It's all pretty much exactly what you're expecting it to be, and your enjoyment of it will depend on both your prior enjoyment of these particular actors' efforts as well as your appreciation of the spectacular levels of self-abasement that they're willing to sink themselves to. The party at the beginning is an excellent appetizer, making the actors all seem like self-centered twits with bizarre predilections (and if you've ever wanted to see Michael Cera participate in hysterically awkward and unpleasant drug-fueled sexual escapades, then you're in luck). But it's once the shit hits the fan and they're all trapped together that the film works best. The rapport between the actors is genuine and often heartfelt, even when they're playing it up to its most idiotic heights.

The down side is, there's a thick fog of satirical bro-love over the whole thing that sometimes forces the film to its knees, and some moments when you've simply had enough and want them to maybe advance the story a little bit, though. And that's probably one of the film's fundamental weaknesses is that there really isn't much of a story. It's based on an old short that Baruchel and Rogen made called Jay and Seth vs. The Apocalypse, and turning a 85 second fake trailer into a full-length film isn't easy. As is often the case with their films, it feels more like they had a bunch of sketch ideas and mashed them together into a film and then dressed it up with the barest hint of an actual plot. And given the level of silliness that they're going for, that's mostly OK. The problem is that when there's no story to really pay attention to, the jokes that fall flat are that much more glaring, and there are indeed plenty of jokes that fall flat.

Yet the film is bolstered by the genuine enthusiasm of the cast -- particularly Robinson and McBride as the obnoxious, blustering oaf that we've come to appreciate -- and several of the cameos are a genuine scream, especially the genius and too-short appearance of Emma Watson. She gave us this, which we should be eternally in her debt for:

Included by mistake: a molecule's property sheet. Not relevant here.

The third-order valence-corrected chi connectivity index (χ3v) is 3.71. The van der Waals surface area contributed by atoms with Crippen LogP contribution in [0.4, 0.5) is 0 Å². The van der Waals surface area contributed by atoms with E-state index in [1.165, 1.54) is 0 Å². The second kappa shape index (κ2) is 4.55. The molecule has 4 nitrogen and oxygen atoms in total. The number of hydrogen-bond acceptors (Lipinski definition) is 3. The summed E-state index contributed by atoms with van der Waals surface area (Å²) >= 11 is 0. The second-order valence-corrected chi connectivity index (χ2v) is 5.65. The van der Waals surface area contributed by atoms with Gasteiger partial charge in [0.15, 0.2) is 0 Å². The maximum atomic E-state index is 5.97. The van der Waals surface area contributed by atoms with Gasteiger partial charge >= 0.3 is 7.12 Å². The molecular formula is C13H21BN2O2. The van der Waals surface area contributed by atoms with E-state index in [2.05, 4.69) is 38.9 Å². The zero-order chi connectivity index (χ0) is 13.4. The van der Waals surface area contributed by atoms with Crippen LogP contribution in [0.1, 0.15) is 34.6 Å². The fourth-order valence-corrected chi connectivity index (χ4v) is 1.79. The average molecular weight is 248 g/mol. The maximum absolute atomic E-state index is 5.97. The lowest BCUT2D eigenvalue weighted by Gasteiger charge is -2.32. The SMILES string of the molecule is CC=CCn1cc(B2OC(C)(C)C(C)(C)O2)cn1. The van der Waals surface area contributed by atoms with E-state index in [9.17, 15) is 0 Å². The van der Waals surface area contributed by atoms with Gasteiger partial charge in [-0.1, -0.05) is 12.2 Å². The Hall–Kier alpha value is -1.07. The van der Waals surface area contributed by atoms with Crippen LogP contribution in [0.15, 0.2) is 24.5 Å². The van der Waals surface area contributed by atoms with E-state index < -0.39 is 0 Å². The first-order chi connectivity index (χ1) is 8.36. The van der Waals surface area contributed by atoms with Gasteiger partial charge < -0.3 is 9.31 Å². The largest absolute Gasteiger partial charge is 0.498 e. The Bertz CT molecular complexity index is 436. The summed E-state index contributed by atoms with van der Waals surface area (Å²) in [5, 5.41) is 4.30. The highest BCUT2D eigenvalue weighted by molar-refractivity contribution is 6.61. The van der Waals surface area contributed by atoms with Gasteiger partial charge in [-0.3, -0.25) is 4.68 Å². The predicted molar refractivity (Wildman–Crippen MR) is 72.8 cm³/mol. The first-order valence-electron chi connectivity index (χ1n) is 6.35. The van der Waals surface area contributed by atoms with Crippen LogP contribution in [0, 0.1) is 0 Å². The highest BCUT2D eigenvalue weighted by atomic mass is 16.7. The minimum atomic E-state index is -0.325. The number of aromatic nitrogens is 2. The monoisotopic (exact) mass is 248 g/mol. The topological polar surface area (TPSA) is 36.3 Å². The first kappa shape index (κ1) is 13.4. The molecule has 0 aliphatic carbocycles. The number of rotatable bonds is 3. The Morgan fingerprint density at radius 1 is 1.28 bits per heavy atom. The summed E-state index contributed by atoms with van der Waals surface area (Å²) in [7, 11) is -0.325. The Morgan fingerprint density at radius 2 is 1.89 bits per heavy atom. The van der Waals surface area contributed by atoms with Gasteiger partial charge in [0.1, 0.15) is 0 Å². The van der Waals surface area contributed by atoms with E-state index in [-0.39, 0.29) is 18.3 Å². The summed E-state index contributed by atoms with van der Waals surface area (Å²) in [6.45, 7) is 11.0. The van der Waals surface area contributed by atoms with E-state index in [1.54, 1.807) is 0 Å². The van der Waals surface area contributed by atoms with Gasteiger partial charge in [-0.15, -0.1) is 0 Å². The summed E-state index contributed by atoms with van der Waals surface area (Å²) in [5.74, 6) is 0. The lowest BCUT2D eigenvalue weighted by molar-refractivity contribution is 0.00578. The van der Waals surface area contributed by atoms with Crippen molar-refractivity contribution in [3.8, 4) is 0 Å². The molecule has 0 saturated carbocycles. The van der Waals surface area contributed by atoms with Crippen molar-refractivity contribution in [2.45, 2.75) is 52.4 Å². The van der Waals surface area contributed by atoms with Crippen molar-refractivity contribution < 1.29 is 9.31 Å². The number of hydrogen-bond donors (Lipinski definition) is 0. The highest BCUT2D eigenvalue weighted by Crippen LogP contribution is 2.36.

The relentless crudity of the humor is certainly not going to work for everyone, and much like most of their movies (not counting the more serious fare like 50/50), there's little there for women to do (other than Watson's wonderful few minutes). And I'll confess that after the third giant demon cock (not to mention a puerile and unnecessary demon molestation scene), I was starting to roll my eyes a bit. But god damn it, for a solid 70% of its 107 minutes, This Is The End is fun. It's clever enough to carry itself through its missteps, and while I doubt I'll remember much of it in a month or two, I'll certainly remember that I had fun watching it, and chances are I'll eventually want to catch up with it again. It's crude, crass, childish, and sometimes flat-out stupid, but its impudent sense of humor and a genuinely warm sense of camaraderie are, for the most part, enough to make it an enjoyable experience.